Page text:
ST. PETERSBURG — Sanctions imposed on Russia over Ukraine have brought growth to a standstill, had a "chilling effect" on investment and could force Moscow into economic isolation, the International Monetary Fund said Tuesday.
The international lender's report chimed with words from Russia's Central Bank head, Elvira Nabiullina, who told a banking conference that growth was not only unsatisfactory but was putting the country in a difficult situation.
Russia has been hit by sanctions from the U.S. and European Union, prompting investors to pull out of a country where leaders have used the punitive measures to call for a more self-sufficient, or patriotic, course for the economy.
With the Fund keeping its growth forecast at 0.2 percent this year, and the Central Bank's at 0.4 percent, both undercut the Economic Development Ministry's hopes that its 0.5 percent estimate would be beaten this year and come in closer to 1 percent.
"Even without the escalation [of the Ukrainian crisis], prolonged uncertainty and the resulting deterioration of confidence could lead to lower consumption, weaker investment, and greater exchange rate pressure and capital outflows than assumed under the baseline," the IMF said in a report.
"Moreover, this risks derailing the reform agenda and a shift toward more emphasis on economic self-reliance rather than integration with the rest of the world," the report said.
President Vladimir Putin has called for business leaders to repatriate their assets and reduce their dependence on Western financial markets after Russian officials, many of them his close allies, were targeted by the sanctions, which included asset freezes and visa bans.
But measures to try to protect the economy failed to stop Russia losing $80 billion in capital flight in the first five months of the year, the ruble losing 10 percent of its value against the dollar and inflation spiking.
Nabiullina said that economic growth was too low and causing concerns about investing in Russia.
"The ruble's long-term stability is possible only by lowering the outflow of capital," Nabiullina said Tuesday.
Some officials have played down the impact of sanctions on the economy, but the IMF said the "chilling effect" would hurt an economy at a crossroads when it might dump attempts to diversify away from its oil dependence.
"This comes at a crucial moment when the old growth model based on energy and use of spare capacity has been exhausted, and moving to a new growth model based on diversification requires new investment, including foreign technology," the IMF said.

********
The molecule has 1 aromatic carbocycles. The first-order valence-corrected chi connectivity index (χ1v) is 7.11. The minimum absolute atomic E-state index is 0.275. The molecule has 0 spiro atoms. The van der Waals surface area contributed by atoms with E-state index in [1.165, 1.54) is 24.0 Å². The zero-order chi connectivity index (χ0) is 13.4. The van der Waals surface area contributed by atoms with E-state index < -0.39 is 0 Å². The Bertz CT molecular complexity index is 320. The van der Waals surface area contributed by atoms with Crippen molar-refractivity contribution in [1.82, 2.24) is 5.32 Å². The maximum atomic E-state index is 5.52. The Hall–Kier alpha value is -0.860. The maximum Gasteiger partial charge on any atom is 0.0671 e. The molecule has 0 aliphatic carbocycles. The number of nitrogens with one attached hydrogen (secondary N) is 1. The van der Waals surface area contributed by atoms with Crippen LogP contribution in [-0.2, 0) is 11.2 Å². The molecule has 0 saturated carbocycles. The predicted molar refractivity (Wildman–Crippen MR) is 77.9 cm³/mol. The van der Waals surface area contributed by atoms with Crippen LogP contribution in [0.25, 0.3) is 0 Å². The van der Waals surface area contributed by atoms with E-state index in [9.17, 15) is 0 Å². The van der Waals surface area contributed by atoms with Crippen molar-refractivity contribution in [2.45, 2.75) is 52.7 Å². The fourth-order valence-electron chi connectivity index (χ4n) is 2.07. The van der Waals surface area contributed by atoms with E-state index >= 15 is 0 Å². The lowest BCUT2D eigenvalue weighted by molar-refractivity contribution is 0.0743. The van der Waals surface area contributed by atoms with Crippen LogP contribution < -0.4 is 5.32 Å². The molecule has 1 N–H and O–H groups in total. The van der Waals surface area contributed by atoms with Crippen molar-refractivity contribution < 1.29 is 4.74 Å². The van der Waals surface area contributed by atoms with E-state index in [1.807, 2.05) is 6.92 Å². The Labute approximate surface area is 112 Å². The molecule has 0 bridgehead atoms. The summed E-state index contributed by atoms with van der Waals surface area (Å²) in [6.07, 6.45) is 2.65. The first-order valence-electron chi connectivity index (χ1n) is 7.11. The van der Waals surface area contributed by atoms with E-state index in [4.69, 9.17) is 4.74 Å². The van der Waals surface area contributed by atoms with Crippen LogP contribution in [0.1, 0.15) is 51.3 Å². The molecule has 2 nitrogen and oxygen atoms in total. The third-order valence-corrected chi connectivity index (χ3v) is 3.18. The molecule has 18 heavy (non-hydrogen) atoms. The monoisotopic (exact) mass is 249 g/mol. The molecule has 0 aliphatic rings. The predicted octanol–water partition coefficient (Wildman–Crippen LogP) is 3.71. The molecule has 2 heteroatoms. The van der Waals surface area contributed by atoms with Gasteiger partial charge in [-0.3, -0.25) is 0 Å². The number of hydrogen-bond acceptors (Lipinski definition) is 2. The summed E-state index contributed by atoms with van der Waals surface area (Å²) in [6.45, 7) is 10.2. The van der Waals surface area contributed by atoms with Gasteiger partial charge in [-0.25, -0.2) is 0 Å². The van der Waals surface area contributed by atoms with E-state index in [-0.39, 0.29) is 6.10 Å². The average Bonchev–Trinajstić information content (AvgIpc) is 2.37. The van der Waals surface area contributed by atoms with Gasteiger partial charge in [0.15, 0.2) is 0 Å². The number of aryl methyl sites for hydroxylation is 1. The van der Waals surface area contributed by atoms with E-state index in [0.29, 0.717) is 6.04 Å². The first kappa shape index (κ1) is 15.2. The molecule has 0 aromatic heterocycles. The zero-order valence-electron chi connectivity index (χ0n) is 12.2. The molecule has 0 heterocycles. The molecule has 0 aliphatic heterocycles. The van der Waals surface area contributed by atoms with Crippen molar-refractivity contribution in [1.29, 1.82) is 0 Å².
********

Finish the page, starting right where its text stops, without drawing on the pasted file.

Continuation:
Antonio Spilimbergo, the IMF's mission chief to Russia, underlined the message to journalists on the sidelines of the St. Petersburg banking conference, saying that Moscow should not retreat.
"It is very important to be more integrated with the rest of the world, both financially and economically," he said. "Now, the recent events are problematic … because it would be a big pity if this takes a toll on investment in the longer term."
Firms are not spending on tangible assets, such as building and infrastructure, and capital expenditure has been falling month after month, down 2.6 percent in April.
Instead, money is flowing out of the country. The IMF estimates that capital outflows could reach $100 billion this year, in line with the Russian government's estimates.
The Fund said fiscal budget reserves, of about 0.3 percent of GDP last year, would cushion the overall budget balance from Crimea-related spending on infrastructure.
The government revised down its budget surplus forecast on Tuesday to 0.4 percent. "Under the baseline scenario, general government debt is expected to remain sustainable and low," the IMF said.
Russia's sovereign debt to GDP ratio stood at about 12 percent last year, while many developed countries, such as Italy or Japan, carry a burden of 100 percent or more.
The IMF urged the Finance Ministry, however, to remain prudent in spending and when assuming the base oil price for budgetary purposes.
The energy sector accounts for one-fifth of Russia's gross domestic product, two-thirds of exports and about one-third of general government revenues.
"Additional fiscal measures, if needed, should be temporary and of high quality and be set in a medium-term framework that ensures sustainability," the IMF said. "But additional fiscal consolidation in outer years is needed to rebuild buffers."
The Finance Ministry manages two sovereign funds, the Reserve Fund and the National Wealth Fund, which stand at $87 billion each. The Reserve Fund, which is to cover budget shortcomings, is meant to ultimately reach 7 percent of GDP.
Last year, it stood at 4.3 percent.
"With the Reserve Fund below its target, the authorities risk pro-cyclical fiscal adjustments in the event of large and lasting oil price decline," the IMF said. "This risk is heightened given the already high level of oil prices. Staff argued for more prudent oil-price assumption during the budget process to generate more savings."
The IMF says the Central Bank should raise rates to try to curb inflation, which it expects at 6.5 percent by the end of the year, above the Central Bank's estimate of about 6 percent.
The Central Bank's general target is 4.5 percent.
"Higher rates would also help reduce capital outflows that have emerged amid geopolitical tensions, global liquidity tightening and rate hikes by major emerging markets' central banks," the report added.